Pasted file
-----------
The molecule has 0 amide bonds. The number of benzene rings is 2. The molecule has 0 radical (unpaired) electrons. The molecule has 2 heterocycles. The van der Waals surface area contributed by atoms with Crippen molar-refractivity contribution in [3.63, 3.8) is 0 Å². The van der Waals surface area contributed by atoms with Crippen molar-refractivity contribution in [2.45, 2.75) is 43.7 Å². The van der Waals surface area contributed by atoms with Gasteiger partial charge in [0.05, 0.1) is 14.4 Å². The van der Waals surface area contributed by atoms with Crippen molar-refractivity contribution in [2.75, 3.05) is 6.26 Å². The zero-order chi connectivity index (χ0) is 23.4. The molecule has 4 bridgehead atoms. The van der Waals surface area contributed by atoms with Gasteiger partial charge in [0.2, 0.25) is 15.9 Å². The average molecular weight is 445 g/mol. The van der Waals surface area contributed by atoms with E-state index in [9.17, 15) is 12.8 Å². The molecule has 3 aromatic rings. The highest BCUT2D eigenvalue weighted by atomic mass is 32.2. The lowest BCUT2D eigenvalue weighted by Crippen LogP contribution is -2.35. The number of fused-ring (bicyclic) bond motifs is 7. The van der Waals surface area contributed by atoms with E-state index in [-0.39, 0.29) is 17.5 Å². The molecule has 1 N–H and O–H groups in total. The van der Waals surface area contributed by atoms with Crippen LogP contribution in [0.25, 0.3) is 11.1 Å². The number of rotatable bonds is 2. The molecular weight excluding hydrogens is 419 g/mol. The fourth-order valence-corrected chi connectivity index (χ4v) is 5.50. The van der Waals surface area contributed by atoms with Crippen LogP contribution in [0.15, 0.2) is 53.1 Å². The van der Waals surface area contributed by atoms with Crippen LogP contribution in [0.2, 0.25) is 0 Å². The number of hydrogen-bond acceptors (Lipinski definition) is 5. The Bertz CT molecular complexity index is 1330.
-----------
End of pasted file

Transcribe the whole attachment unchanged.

The molecule has 0 amide bonds. The number of benzene rings is 2. The molecule has 0 radical (unpaired) electrons. The molecule has 2 heterocycles. The van der Waals surface area contributed by atoms with Crippen molar-refractivity contribution in [3.63, 3.8) is 0 Å². The van der Waals surface area contributed by atoms with Crippen molar-refractivity contribution in [2.45, 2.75) is 43.7 Å². The van der Waals surface area contributed by atoms with Gasteiger partial charge in [0.05, 0.1) is 14.4 Å². The van der Waals surface area contributed by atoms with Crippen molar-refractivity contribution in [2.75, 3.05) is 6.26 Å². The zero-order chi connectivity index (χ0) is 23.4. The molecule has 4 bridgehead atoms. The van der Waals surface area contributed by atoms with Gasteiger partial charge in [0.2, 0.25) is 15.9 Å². The average molecular weight is 445 g/mol. The van der Waals surface area contributed by atoms with E-state index in [9.17, 15) is 12.8 Å². The molecule has 3 aromatic rings. The highest BCUT2D eigenvalue weighted by atomic mass is 32.2. The lowest BCUT2D eigenvalue weighted by Crippen LogP contribution is -2.35. The number of fused-ring (bicyclic) bond motifs is 7. The van der Waals surface area contributed by atoms with E-state index in [-0.39, 0.29) is 17.5 Å². The molecule has 1 N–H and O–H groups in total. The van der Waals surface area contributed by atoms with Crippen LogP contribution in [0.25, 0.3) is 11.1 Å². The number of rotatable bonds is 2. The molecular weight excluding hydrogens is 419 g/mol. The fourth-order valence-corrected chi connectivity index (χ4v) is 5.50. The van der Waals surface area contributed by atoms with Crippen LogP contribution in [0.15, 0.2) is 53.1 Å². The van der Waals surface area contributed by atoms with Crippen LogP contribution in [0.2, 0.25) is 0 Å². The number of hydrogen-bond acceptors (Lipinski definition) is 5. The Bertz CT molecular complexity index is 1330.